The National Agricultural Credit Corporation is authorized to make loans for agricultural purposes on chattels, livestock, growing crops, and personal credit up to a period of nine months; except that in the case of breeding stock and dairy herds the period may be extended to three years. They may issue debentures against the securities they have received, and these may be marketed up to whatever amount may be determined by the regulations prescribed by the comptroller.

To facilitate the marketing of the debentures issued by these corporations, a class of rediscount banks is provided. A credit corporation may subscribe up to 20 per cent of its stock to the capital of the rediscount bank. A minimum of $1,000,000 paid-up capital must be provided for a rediscount bank. The rediscount bank, on the responsibility of its own capitalization, will enter the general money market, float the debentures that have been turned over to it by the credit corporations, and thus provide them with new funds for further investments. It is simply another application of the revolving fund or endless credit chain idea which we found illustrated in the case of the Intermediate Credit Banks.

The utmost care has been taken to surround these various institutions with every possible safeguard that can be afforded through skilled supervision, ample responsibility, and sound methods. It is the judgment of financial experts that their debentures will find just as ready an acceptance among investors as have those of the federal Farm Loan Board.

There is thus created at last a complete farm credit system which, drawing together the aggregate responsibility of the greatest single industry in the land, backed by the security of the land, and of live stock, warehoused and growing crops, all kinds of agricultural equipment, and, finally, by the character and high responsibility of the men and women who constitute the great agricultural community, will be capable of furnishing the American farmers, for the first time in the history of agriculture in any country, adequate investment and working capital on terms as favorable as those accorded to commerce and industry.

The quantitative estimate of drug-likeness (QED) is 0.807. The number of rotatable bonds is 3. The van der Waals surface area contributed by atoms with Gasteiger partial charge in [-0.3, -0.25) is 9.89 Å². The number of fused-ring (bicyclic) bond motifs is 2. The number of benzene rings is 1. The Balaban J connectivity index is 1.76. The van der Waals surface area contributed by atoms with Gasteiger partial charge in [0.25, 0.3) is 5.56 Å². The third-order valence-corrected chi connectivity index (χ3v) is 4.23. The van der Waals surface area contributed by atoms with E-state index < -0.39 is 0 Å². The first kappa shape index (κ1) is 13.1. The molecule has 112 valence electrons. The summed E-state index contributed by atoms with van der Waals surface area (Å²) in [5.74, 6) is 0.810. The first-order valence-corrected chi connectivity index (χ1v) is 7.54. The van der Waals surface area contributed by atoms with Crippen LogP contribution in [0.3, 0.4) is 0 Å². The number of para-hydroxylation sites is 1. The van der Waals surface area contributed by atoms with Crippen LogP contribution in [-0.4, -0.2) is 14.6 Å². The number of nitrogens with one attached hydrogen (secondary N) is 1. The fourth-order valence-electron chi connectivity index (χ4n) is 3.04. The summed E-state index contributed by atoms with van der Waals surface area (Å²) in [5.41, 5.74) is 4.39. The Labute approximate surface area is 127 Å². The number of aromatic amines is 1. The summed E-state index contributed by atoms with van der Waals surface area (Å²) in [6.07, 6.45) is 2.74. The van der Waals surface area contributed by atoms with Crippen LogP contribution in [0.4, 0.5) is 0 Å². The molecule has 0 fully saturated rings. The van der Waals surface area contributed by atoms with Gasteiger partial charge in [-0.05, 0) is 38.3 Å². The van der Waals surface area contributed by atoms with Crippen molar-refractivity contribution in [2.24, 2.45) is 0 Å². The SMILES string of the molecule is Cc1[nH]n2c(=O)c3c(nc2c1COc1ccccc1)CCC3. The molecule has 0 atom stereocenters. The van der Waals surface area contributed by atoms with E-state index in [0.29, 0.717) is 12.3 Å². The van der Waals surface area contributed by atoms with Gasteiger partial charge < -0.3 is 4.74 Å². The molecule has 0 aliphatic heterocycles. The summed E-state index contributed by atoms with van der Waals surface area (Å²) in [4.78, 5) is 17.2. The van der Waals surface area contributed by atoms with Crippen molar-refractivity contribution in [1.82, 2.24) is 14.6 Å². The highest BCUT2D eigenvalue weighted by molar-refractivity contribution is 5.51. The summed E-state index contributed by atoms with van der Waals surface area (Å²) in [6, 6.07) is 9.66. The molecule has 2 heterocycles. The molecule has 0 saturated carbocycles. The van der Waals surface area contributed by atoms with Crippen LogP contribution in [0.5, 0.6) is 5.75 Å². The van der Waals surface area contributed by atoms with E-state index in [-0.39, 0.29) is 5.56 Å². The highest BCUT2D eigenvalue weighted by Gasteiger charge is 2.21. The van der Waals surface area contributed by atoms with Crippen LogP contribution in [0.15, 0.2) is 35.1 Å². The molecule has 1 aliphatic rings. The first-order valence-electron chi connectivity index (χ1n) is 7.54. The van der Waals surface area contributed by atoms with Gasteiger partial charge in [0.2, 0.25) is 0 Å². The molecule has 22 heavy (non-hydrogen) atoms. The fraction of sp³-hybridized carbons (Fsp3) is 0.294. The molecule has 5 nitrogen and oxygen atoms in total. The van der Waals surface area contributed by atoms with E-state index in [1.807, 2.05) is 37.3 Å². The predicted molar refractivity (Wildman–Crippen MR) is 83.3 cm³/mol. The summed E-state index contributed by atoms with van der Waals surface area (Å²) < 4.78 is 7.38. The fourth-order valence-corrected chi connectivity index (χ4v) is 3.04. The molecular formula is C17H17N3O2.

Many people have been inclined to be skeptical of benefits which might follow the enactment of legislation to give the farmer a better system of credit. They have said that the farmer needs better prices for his crops and livestock, rather than easier ways to borrow money. That is true, but these friends do not seem to understand that prices of crops and livestock are directly influenced by credit facilities.

In the past, farmers have been obliged to finance their productive enterprises by borrowing money for short terms. When times are good they have no difficulty in renewing these loans, but in periods of financial stress too many farmers have found themselves under the necessity of pushing their crops or their livestock on the market, not infrequently before the latter is fully fitted for market, in order to pay notes which they had expected to be able to renew, thus at times flooding the market and seriously depressing prices. Under a system of intermediate credit, administered with reference to the farmers' seasonal requirements, they should be able to market both their crops and livestock in a more orderly fashion, and this in itself will be a potent influence in keeping prices more stable and reasonable.